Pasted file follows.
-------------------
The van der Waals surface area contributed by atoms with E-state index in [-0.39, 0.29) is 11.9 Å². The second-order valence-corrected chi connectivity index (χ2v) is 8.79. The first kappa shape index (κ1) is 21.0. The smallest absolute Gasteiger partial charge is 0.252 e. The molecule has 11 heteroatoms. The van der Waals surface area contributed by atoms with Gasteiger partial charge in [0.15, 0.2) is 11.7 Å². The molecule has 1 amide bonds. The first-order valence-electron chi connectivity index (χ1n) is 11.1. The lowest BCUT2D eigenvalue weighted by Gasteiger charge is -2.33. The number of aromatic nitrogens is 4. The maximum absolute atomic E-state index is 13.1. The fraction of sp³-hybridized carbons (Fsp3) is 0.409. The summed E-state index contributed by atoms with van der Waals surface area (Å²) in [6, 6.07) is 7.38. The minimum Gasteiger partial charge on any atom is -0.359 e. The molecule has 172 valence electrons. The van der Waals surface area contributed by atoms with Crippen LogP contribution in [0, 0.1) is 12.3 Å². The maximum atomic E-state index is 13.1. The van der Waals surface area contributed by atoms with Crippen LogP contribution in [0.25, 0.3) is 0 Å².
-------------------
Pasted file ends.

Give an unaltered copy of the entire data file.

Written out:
The van der Waals surface area contributed by atoms with E-state index in [-0.39, 0.29) is 11.9 Å². The second-order valence-corrected chi connectivity index (χ2v) is 8.79. The first kappa shape index (κ1) is 21.0. The smallest absolute Gasteiger partial charge is 0.252 e. The molecule has 11 heteroatoms. The van der Waals surface area contributed by atoms with Gasteiger partial charge in [0.15, 0.2) is 11.7 Å². The molecule has 1 amide bonds. The first-order valence-electron chi connectivity index (χ1n) is 11.1. The lowest BCUT2D eigenvalue weighted by Gasteiger charge is -2.33. The number of aromatic nitrogens is 4. The maximum absolute atomic E-state index is 13.1. The fraction of sp³-hybridized carbons (Fsp3) is 0.409. The summed E-state index contributed by atoms with van der Waals surface area (Å²) in [6, 6.07) is 7.38. The minimum Gasteiger partial charge on any atom is -0.359 e. The molecule has 172 valence electrons. The van der Waals surface area contributed by atoms with Crippen LogP contribution in [0, 0.1) is 12.3 Å². The maximum atomic E-state index is 13.1. The van der Waals surface area contributed by atoms with Crippen LogP contribution in [0.25, 0.3) is 0 Å².